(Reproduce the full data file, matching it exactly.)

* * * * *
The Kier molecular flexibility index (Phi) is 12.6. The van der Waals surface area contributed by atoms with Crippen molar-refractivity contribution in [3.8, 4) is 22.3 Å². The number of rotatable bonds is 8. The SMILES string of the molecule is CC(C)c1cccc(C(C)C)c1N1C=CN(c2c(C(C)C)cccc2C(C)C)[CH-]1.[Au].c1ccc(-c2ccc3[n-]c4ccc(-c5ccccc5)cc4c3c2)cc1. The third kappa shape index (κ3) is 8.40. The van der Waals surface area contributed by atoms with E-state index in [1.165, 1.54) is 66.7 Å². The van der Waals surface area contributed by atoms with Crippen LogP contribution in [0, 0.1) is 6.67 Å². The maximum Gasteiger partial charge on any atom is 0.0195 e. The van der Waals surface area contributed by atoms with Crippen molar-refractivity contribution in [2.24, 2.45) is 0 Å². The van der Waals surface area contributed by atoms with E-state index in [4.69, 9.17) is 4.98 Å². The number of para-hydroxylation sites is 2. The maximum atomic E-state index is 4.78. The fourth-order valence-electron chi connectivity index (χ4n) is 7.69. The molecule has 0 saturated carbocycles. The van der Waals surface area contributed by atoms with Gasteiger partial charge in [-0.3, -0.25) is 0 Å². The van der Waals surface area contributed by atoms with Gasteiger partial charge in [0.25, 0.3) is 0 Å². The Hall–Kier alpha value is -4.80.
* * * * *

The Kier molecular flexibility index (Phi) is 12.6. The van der Waals surface area contributed by atoms with Crippen molar-refractivity contribution in [3.8, 4) is 22.3 Å². The number of rotatable bonds is 8. The SMILES string of the molecule is CC(C)c1cccc(C(C)C)c1N1C=CN(c2c(C(C)C)cccc2C(C)C)[CH-]1.[Au].c1ccc(-c2ccc3[n-]c4ccc(-c5ccccc5)cc4c3c2)cc1. The third kappa shape index (κ3) is 8.40. The van der Waals surface area contributed by atoms with E-state index in [1.165, 1.54) is 66.7 Å². The van der Waals surface area contributed by atoms with Crippen LogP contribution in [0, 0.1) is 6.67 Å². The maximum Gasteiger partial charge on any atom is 0.0195 e. The van der Waals surface area contributed by atoms with Crippen molar-refractivity contribution in [2.24, 2.45) is 0 Å². The van der Waals surface area contributed by atoms with E-state index in [4.69, 9.17) is 4.98 Å². The number of para-hydroxylation sites is 2. The maximum atomic E-state index is 4.78. The fourth-order valence-electron chi connectivity index (χ4n) is 7.69. The molecule has 0 saturated carbocycles. The van der Waals surface area contributed by atoms with Gasteiger partial charge in [-0.3, -0.25) is 0 Å². The van der Waals surface area contributed by atoms with Gasteiger partial charge in [0.25, 0.3) is 0 Å². The Hall–Kier alpha value is -4.80.